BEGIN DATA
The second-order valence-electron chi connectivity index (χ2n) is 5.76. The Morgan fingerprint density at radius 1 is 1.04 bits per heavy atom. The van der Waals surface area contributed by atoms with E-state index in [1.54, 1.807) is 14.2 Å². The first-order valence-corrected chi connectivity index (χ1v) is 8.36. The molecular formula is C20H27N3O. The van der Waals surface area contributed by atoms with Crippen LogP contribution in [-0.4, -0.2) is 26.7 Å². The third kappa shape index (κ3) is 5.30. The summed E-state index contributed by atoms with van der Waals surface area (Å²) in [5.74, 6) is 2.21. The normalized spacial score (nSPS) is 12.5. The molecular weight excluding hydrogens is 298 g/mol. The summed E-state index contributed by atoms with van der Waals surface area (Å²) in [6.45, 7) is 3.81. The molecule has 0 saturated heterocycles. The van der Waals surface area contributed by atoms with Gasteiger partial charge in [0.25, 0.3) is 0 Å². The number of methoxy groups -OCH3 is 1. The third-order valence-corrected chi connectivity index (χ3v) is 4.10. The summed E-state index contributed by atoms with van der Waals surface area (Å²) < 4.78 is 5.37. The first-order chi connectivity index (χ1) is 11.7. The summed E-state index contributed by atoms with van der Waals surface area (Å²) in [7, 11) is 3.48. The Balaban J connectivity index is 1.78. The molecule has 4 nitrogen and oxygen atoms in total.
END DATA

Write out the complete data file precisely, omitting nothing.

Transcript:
The second-order valence-electron chi connectivity index (χ2n) is 5.76. The Morgan fingerprint density at radius 1 is 1.04 bits per heavy atom. The van der Waals surface area contributed by atoms with E-state index in [1.54, 1.807) is 14.2 Å². The first-order valence-corrected chi connectivity index (χ1v) is 8.36. The molecular formula is C20H27N3O. The van der Waals surface area contributed by atoms with Crippen LogP contribution in [-0.4, -0.2) is 26.7 Å². The third kappa shape index (κ3) is 5.30. The summed E-state index contributed by atoms with van der Waals surface area (Å²) in [5.74, 6) is 2.21. The normalized spacial score (nSPS) is 12.5. The molecular weight excluding hydrogens is 298 g/mol. The summed E-state index contributed by atoms with van der Waals surface area (Å²) in [6.45, 7) is 3.81. The molecule has 0 saturated heterocycles. The van der Waals surface area contributed by atoms with Gasteiger partial charge in [0.25, 0.3) is 0 Å². The number of methoxy groups -OCH3 is 1. The third-order valence-corrected chi connectivity index (χ3v) is 4.10. The summed E-state index contributed by atoms with van der Waals surface area (Å²) < 4.78 is 5.37. The first-order chi connectivity index (χ1) is 11.7. The summed E-state index contributed by atoms with van der Waals surface area (Å²) in [7, 11) is 3.48. The Balaban J connectivity index is 1.78. The molecule has 4 nitrogen and oxygen atoms in total.